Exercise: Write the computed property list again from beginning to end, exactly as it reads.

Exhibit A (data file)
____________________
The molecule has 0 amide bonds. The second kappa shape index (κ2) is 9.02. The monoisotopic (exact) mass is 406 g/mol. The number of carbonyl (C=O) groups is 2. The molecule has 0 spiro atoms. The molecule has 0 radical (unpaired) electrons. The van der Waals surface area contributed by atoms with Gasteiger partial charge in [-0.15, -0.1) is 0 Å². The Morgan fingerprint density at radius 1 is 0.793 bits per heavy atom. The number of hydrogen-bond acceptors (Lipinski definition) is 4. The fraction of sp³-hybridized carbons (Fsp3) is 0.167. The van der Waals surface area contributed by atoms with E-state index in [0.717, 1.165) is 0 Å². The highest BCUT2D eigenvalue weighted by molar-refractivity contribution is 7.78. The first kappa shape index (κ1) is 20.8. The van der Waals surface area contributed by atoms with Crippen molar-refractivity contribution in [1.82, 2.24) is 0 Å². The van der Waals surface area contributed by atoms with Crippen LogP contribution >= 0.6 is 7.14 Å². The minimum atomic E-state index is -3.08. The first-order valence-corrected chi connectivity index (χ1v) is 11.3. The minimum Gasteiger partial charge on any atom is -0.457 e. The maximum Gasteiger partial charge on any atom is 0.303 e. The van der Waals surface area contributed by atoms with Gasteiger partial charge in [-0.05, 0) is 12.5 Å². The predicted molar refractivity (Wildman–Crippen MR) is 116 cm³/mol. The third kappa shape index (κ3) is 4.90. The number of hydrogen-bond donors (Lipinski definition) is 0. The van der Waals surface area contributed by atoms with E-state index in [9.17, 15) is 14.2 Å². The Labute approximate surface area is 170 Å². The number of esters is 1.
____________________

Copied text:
The molecule has 0 amide bonds. The second kappa shape index (κ2) is 9.02. The monoisotopic (exact) mass is 406 g/mol. The number of carbonyl (C=O) groups is 2. The molecule has 0 spiro atoms. The molecule has 0 radical (unpaired) electrons. The van der Waals surface area contributed by atoms with Gasteiger partial charge in [-0.15, -0.1) is 0 Å². The Morgan fingerprint density at radius 1 is 0.793 bits per heavy atom. The number of hydrogen-bond acceptors (Lipinski definition) is 4. The fraction of sp³-hybridized carbons (Fsp3) is 0.167. The van der Waals surface area contributed by atoms with E-state index in [0.717, 1.165) is 0 Å². The highest BCUT2D eigenvalue weighted by molar-refractivity contribution is 7.78. The first kappa shape index (κ1) is 20.8. The van der Waals surface area contributed by atoms with Crippen molar-refractivity contribution in [1.82, 2.24) is 0 Å². The van der Waals surface area contributed by atoms with Crippen LogP contribution >= 0.6 is 7.14 Å². The minimum atomic E-state index is -3.08. The first-order valence-corrected chi connectivity index (χ1v) is 11.3. The minimum Gasteiger partial charge on any atom is -0.457 e. The maximum Gasteiger partial charge on any atom is 0.303 e. The van der Waals surface area contributed by atoms with Gasteiger partial charge in [-0.05, 0) is 12.5 Å². The predicted molar refractivity (Wildman–Crippen MR) is 116 cm³/mol. The third kappa shape index (κ3) is 4.90. The number of hydrogen-bond donors (Lipinski definition) is 0. The van der Waals surface area contributed by atoms with E-state index in [9.17, 15) is 14.2 Å². The Labute approximate surface area is 170 Å². The number of esters is 1.